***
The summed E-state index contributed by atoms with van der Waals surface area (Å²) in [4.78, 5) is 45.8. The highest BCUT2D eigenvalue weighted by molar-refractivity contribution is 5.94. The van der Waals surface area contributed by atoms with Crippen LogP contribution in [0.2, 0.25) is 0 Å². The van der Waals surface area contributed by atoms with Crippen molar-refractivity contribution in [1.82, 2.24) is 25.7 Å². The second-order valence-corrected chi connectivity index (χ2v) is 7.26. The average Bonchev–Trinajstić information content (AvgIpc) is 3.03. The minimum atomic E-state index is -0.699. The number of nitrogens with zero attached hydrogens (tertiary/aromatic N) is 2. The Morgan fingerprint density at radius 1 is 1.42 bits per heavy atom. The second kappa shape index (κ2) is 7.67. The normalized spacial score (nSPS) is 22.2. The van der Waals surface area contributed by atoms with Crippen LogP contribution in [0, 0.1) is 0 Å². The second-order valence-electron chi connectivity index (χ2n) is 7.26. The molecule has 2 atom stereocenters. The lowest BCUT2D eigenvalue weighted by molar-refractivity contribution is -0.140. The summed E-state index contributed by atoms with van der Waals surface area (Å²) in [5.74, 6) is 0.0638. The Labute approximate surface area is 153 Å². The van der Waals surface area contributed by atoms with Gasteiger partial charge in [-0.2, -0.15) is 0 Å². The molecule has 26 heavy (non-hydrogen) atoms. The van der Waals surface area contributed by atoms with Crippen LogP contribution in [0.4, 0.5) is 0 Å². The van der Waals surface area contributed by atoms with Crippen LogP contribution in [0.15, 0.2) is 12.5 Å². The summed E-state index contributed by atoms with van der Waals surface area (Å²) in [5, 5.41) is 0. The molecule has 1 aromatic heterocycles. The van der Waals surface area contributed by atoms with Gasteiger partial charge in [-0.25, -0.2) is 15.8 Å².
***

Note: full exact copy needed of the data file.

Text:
The summed E-state index contributed by atoms with van der Waals surface area (Å²) in [4.78, 5) is 45.8. The highest BCUT2D eigenvalue weighted by molar-refractivity contribution is 5.94. The van der Waals surface area contributed by atoms with Crippen LogP contribution in [0.2, 0.25) is 0 Å². The van der Waals surface area contributed by atoms with Crippen molar-refractivity contribution in [1.82, 2.24) is 25.7 Å². The second-order valence-corrected chi connectivity index (χ2v) is 7.26. The average Bonchev–Trinajstić information content (AvgIpc) is 3.03. The minimum atomic E-state index is -0.699. The number of nitrogens with zero attached hydrogens (tertiary/aromatic N) is 2. The Morgan fingerprint density at radius 1 is 1.42 bits per heavy atom. The second kappa shape index (κ2) is 7.67. The normalized spacial score (nSPS) is 22.2. The van der Waals surface area contributed by atoms with Crippen LogP contribution in [0, 0.1) is 0 Å². The second-order valence-electron chi connectivity index (χ2n) is 7.26. The molecule has 2 atom stereocenters. The lowest BCUT2D eigenvalue weighted by molar-refractivity contribution is -0.140. The summed E-state index contributed by atoms with van der Waals surface area (Å²) in [5.74, 6) is 0.0638. The Labute approximate surface area is 153 Å². The van der Waals surface area contributed by atoms with Gasteiger partial charge in [-0.2, -0.15) is 0 Å². The molecule has 26 heavy (non-hydrogen) atoms. The van der Waals surface area contributed by atoms with Crippen LogP contribution in [0.4, 0.5) is 0 Å². The van der Waals surface area contributed by atoms with Crippen LogP contribution in [0.15, 0.2) is 12.5 Å². The summed E-state index contributed by atoms with van der Waals surface area (Å²) in [5, 5.41) is 0. The molecule has 1 aromatic heterocycles. The van der Waals surface area contributed by atoms with Gasteiger partial charge in [-0.25, -0.2) is 15.8 Å².